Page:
Frank Sinatra memorably sang about it being a long, long time from May to December and about the days dwindling down to a precious few.
That’s the way it is in Michigan as the darkness closes in early at the end of the day and we begin to take stock of the year that’s about to end.
For a state that lost 857,000 jobs from 2000 to 2009 and led the country for years in unemployment, there is -- at long last -- good news on the horizon.
A new University of Michigan forecast shows Michigan probably will finish 2011 with around 65,000 new jobs, with the prospect of another 75,000 over the next two years. Nearly a third of those new jobs will come from manufacturing, in particular, from the resurgent domestic auto industry.
So Michigan, which nearly died when the auto industry went into a tailspin in 2008, is likely to ride our dominant industry back to semi-prosperity next year -- and in some years thereafter. Sure, diversifying our economy remains a desirable goal, but, for the short term, it sure helps to be on the right side of increased auto sales.
That’s got to be what Gov. Rick Snyder is thinking. His poll numbers are way down, thanks to Manuel "Matty" Moroun, who this year spent something like $5 million in TV ads berating the governor and defending his Ambassador Bridge monopoly. He also achieved notoriety as a deep-deep-pocketed, unelected power broker by scattering campaign donations across the political landscape -- donations that will not be visible to the public for months on end due to Michigan's miserably ineffective campaign reporting laws.
Most people in Lansing think Team Snyder botched the campaign to take $500 million from the Canadians to build the New International Trade Crossing across the Detroit River. I’m still trying to figure out why, if the new bridge is so all-fired important to the business community, Moroun got away with his TV ad campaign unanswered by folks who reportedly stood to benefit so much from a new bridge.
Money remains the mother's milk of politics. Put a very wealthy, very determined individual into the mix and the political process becomes noxious indeed.
Detroit staggers on
The other big story of 2011 -- Detroit’s financial crisis -- blew up late this year, when somebody actually read the accounting report concluding the city could run out of cash by next March … and leaked it to the newspapers.
Of course, Detroit politicians and labor leaders got together for a press conference earlier this month, all asserting the city didn’t need an emergency manager; could manage its problems by itself; etc, etc.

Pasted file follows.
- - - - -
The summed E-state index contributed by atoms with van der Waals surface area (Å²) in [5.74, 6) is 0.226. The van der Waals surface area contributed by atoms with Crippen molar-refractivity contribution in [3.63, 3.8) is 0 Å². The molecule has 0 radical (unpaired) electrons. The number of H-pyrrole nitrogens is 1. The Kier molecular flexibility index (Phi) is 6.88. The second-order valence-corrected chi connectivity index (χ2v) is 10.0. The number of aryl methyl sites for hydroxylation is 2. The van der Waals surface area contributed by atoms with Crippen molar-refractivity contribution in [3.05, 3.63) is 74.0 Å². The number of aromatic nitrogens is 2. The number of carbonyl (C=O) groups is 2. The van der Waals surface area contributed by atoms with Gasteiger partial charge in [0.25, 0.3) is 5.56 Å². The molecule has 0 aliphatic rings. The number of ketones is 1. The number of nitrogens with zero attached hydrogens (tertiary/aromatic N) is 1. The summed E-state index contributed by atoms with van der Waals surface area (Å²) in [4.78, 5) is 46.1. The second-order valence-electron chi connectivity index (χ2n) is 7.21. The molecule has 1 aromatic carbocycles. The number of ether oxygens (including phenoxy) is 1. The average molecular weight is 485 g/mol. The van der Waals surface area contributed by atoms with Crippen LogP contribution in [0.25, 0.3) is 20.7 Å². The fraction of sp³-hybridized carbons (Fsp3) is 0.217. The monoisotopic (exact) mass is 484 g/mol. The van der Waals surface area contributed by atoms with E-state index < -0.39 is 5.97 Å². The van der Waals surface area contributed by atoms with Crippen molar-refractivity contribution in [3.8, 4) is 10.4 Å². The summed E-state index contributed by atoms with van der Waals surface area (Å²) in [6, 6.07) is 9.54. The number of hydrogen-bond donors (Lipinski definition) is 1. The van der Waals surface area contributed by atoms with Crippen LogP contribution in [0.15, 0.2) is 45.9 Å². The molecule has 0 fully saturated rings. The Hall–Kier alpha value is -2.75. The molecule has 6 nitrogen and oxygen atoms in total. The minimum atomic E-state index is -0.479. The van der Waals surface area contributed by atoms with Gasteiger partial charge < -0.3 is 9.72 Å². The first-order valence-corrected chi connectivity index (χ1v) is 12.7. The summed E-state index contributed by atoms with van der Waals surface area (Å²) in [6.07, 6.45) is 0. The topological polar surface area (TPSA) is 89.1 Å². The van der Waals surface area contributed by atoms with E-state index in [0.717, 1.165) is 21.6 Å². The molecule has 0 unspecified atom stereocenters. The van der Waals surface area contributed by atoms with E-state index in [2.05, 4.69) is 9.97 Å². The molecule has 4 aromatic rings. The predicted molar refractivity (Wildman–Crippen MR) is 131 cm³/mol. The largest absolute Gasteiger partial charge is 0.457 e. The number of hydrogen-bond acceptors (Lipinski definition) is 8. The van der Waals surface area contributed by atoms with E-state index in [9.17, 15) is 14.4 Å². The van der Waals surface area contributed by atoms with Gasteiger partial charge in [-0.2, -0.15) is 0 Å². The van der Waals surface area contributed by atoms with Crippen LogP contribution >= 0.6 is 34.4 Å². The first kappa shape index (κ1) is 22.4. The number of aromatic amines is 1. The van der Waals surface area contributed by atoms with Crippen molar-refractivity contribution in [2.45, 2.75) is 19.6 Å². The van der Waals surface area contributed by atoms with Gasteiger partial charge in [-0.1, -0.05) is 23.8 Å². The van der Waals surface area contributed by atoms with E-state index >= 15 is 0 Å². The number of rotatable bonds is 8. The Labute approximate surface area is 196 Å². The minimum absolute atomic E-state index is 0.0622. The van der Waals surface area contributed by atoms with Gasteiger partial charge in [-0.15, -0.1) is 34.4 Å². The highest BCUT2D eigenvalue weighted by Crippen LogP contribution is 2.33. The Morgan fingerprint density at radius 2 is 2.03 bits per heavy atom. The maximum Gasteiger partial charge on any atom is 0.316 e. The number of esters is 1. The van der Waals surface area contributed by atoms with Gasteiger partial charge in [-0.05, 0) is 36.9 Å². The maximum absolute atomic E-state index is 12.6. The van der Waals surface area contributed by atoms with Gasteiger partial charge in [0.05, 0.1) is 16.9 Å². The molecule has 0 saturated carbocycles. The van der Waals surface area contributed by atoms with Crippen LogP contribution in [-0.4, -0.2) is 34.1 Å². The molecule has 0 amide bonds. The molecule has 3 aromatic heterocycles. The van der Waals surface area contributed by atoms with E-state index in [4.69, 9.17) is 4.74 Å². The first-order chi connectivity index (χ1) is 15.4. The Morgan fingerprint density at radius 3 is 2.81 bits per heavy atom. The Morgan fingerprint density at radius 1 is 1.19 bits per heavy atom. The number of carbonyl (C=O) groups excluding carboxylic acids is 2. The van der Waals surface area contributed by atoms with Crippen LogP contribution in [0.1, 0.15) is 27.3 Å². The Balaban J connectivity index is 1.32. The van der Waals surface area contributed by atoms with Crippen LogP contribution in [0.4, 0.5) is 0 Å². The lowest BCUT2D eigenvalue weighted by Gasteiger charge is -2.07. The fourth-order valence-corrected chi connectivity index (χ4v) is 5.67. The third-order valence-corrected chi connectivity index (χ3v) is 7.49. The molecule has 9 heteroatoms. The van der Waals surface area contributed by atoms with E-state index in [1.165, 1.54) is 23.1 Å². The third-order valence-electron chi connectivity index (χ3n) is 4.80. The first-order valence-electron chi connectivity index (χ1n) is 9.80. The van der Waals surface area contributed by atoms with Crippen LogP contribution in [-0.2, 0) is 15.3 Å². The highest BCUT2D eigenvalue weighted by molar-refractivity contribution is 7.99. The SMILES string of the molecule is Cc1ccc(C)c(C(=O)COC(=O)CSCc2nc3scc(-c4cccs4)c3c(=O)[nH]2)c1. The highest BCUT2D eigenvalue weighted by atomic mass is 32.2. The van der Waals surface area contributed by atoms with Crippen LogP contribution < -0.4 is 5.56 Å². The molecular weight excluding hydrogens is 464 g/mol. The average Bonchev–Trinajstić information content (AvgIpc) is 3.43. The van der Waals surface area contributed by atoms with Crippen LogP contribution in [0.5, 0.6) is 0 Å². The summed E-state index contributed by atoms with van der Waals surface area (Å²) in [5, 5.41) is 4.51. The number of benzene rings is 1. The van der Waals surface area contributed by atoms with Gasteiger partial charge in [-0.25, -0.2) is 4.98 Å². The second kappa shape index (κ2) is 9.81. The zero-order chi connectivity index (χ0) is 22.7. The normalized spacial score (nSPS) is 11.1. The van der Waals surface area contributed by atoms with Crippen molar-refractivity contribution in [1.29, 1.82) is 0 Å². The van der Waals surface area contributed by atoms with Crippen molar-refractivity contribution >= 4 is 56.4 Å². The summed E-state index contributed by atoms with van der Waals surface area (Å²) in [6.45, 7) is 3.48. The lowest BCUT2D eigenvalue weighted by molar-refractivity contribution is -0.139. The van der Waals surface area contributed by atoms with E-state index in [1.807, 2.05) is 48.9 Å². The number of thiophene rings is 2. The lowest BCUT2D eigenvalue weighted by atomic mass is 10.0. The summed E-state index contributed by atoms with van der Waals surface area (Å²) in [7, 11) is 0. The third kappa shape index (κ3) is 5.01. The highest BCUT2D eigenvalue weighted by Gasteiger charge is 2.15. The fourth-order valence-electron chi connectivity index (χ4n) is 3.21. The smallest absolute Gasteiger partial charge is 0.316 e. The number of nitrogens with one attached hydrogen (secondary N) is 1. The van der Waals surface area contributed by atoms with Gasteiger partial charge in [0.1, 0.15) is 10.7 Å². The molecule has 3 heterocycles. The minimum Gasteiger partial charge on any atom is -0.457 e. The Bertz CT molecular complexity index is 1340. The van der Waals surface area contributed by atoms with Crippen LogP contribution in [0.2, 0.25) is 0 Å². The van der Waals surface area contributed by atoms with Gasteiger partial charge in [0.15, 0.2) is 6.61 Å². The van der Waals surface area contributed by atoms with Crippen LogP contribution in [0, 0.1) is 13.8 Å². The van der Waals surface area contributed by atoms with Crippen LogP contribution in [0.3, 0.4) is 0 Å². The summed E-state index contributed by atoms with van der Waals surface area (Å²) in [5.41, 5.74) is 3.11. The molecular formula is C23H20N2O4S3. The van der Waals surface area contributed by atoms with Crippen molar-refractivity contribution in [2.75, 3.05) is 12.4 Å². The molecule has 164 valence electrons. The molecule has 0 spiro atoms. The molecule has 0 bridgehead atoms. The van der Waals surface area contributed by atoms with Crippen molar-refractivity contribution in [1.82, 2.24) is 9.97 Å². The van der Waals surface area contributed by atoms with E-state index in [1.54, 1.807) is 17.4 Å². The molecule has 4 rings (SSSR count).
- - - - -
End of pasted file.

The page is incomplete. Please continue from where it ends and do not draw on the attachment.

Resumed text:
I’ve talked to a number of folks, both financial experts and politicians, about this. No one is willing to say it on the record, but privately almost all agree on a few points:
1. Even if the city cuts a deal with its unions, it won’t do anything about the structural deficit of billions in unfunded pension and health-care liabilities.
2. A “consent agreement” with the state that allows the city to make some structural changes probably won’t get far enough, either.
3. A takeover by an emergency manager from the state, although it sounds like a good idea in theory, is likely to provoke outrage – maybe even violence – in the city.
The scenario I hear most is this: Detroit will wind up in Chapter 9 bankruptcy and hope some out-of-town judge actually sees it as an opportunity to restructure the entire financial foundation of the city.
How the various constituencies will manage to tiptoe next year around the financial -- and racial -- realities of this terrible and complicated situation is a mystery to me.
There you have it. In his play "The Tempest," William Shakespeare wrote, “the past is prologue,” suggesting that events past have a way of determining much of the future. The events of this year – whether they’re our improving economy, struggles to build a new bridge without putting the Legislature up for sale or the dire financial situation for our largest city -- already have written much of story for 2012.
Editor’s note: Former newspaper publisher and University of Michigan Regent Phil Power is a longtime observer of Michigan politics and economics. He is also the founder and president of The Center for Michigan, a nonprofit, bipartisan centrist think-and-do tank, designed to cure Michigan’s dysfunctional political culture. He is also on the board of the Center’s Business Leaders for Early Education. The opinions expressed here are Power’s own and do not represent the official views of The Center. He welcomes your comments at email@example.com.